Jazz At Massey Hall
The Quintet (featuring Charlie Parker)
Live date featuring altoist Charlie Parker fronting an all-star bop line-up that included Dizzy Gillespie, Bud Powell, drummer Max Roach, and Charles Mingus. Parker was Bop's greatest icon. Despite his battles with the heroin addiction that was to prove his undoing, this stands out as one of the most exciting live recordings in jazz history.
Bop's premier bassist finds himself at the precipice. By the mid-50s several different stylistic directions had emerged. "Post-bop" would become the favoured term to describe music that still contained recognisable elements of classic bebop, while at the same time offering something new. Mingus offered intensity and sound-effects.
Blues & Roots
Made largely in response to criticism of his previous albums, Mingus got back to brilliant basics. This is an evocative blend of blues, gospel, and old-time New Orleans jazz - all done with a distinctive Mingus touch. The support includes Jackie McLean on alto, Booker Ervin on tenor, and a prominent Pepper Adams on baritone.
Mingus Ah Um
Mingus pays homage to jazz history through tracks laced with gospel, soul, blues, swing, hard bop and a touch of the avant-garde. The bassist would go on to record at least three more great records in the coming decade. This album, however, is the best place to start for listeners looking for a soulful introduction to this great musician's work.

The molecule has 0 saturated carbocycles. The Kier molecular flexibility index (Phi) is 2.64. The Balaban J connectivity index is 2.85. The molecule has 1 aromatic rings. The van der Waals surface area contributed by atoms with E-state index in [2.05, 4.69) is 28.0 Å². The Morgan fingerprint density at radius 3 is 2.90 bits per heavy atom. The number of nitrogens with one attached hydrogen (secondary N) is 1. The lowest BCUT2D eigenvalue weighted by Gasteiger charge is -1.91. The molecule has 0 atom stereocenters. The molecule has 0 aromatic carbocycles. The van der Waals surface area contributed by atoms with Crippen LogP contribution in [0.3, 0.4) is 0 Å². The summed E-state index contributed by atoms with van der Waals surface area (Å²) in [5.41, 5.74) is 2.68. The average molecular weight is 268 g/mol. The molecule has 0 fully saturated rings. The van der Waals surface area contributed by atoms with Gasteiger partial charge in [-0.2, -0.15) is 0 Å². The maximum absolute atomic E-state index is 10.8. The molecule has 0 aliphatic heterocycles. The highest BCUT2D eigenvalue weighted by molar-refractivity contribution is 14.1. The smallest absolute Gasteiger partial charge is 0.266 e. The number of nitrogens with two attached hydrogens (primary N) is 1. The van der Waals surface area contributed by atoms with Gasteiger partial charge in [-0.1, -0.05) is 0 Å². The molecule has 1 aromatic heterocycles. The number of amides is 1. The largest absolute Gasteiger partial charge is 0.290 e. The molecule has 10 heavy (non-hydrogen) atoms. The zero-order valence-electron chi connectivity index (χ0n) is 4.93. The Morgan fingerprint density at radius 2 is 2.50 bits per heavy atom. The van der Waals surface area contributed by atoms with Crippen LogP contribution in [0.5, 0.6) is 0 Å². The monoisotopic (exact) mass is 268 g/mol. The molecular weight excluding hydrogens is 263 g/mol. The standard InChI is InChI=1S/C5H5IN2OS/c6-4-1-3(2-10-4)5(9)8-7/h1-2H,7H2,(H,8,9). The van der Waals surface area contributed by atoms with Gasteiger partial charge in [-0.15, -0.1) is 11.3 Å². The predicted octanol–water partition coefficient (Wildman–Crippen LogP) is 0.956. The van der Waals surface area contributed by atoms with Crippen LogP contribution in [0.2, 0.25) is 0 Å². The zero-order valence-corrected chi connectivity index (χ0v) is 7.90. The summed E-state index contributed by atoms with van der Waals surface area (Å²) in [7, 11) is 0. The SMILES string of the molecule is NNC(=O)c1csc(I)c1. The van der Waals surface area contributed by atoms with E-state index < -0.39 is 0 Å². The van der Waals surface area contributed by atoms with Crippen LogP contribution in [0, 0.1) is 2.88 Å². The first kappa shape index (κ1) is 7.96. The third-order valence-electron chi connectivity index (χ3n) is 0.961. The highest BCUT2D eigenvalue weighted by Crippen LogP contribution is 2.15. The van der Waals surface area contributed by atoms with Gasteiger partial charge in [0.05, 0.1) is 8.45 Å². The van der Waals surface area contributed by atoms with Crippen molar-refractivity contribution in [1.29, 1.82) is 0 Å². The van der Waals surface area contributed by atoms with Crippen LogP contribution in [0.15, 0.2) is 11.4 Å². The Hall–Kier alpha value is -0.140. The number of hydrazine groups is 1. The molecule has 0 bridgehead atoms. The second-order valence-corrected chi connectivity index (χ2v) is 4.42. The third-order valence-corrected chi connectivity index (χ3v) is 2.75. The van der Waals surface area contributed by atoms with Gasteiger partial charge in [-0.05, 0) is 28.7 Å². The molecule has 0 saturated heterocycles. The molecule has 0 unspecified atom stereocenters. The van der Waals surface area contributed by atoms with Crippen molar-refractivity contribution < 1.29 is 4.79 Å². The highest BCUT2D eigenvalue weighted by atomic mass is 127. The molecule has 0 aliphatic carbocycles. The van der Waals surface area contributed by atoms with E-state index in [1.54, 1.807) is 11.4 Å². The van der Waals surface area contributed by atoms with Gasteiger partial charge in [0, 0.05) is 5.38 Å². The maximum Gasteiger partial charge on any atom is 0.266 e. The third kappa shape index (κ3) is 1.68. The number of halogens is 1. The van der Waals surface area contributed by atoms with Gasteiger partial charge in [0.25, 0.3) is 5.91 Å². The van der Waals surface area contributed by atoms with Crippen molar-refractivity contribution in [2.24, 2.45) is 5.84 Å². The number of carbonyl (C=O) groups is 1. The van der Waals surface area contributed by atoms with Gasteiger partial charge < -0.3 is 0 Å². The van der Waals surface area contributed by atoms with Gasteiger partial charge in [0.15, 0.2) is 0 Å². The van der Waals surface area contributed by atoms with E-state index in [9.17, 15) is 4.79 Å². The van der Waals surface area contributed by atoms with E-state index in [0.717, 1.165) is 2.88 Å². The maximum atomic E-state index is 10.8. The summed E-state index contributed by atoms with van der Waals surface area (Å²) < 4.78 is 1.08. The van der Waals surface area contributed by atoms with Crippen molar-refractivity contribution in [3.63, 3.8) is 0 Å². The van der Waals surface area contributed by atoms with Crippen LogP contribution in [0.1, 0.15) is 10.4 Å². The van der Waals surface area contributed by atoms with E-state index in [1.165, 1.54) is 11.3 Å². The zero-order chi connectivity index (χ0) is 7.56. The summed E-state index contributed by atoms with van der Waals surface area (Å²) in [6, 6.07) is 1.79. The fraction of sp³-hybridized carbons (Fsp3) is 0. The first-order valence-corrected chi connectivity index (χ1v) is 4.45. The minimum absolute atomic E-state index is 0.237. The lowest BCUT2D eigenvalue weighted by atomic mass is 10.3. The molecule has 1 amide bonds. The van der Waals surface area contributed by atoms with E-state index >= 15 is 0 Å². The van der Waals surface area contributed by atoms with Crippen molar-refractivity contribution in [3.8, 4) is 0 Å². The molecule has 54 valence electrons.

1962 [RCA Victor]
There are a few expanded versions of this album getting around, including one titled New Tijuana Moods. At a minimum, make sure to get at least a six-track set that includes the spoken 'A Colloquial Dream'. Recorded in 1957 and delayed five years in release, this is a hidden gem that ranks as one of Mingus' best.
Duke Ellington (w/ Mingus & Roach)
1962 [United Artists]
The CD reissue of this exciting record has bassist Charles Mingus sounding more a part of things than on the original LP. Drummer Max Roach obviously relished every moment with the Duke. With Ellington out of contract at the time, it was a stroke of luck that United Artists was able to put together this combination. Gets better with age.
Mingus, Mingus, Mingus, Mingus
Perhaps the last truly great Mingus album, here he freely reinvents some of his best known compositions from the past. The record also served as a prelude to Mingus' legendary 1964 tour of Europe, with pianist Jaki Byard and Eric Dolphy featuring on some of the album's finer moments. A highly inventive record despite all the repeats.
The Black Saint & the Sinner Lady
A mesmerising suite of extended forays from the somewhat eclectic "New Folk Band". Written as a six-part ballet about a tortured soul, the accompanying liner-note from Mingus' psychiatrist had record company nerves on edge. Also unusual for jazz records of the time, Mingus makes extensive use of overdubbing in the album's production.
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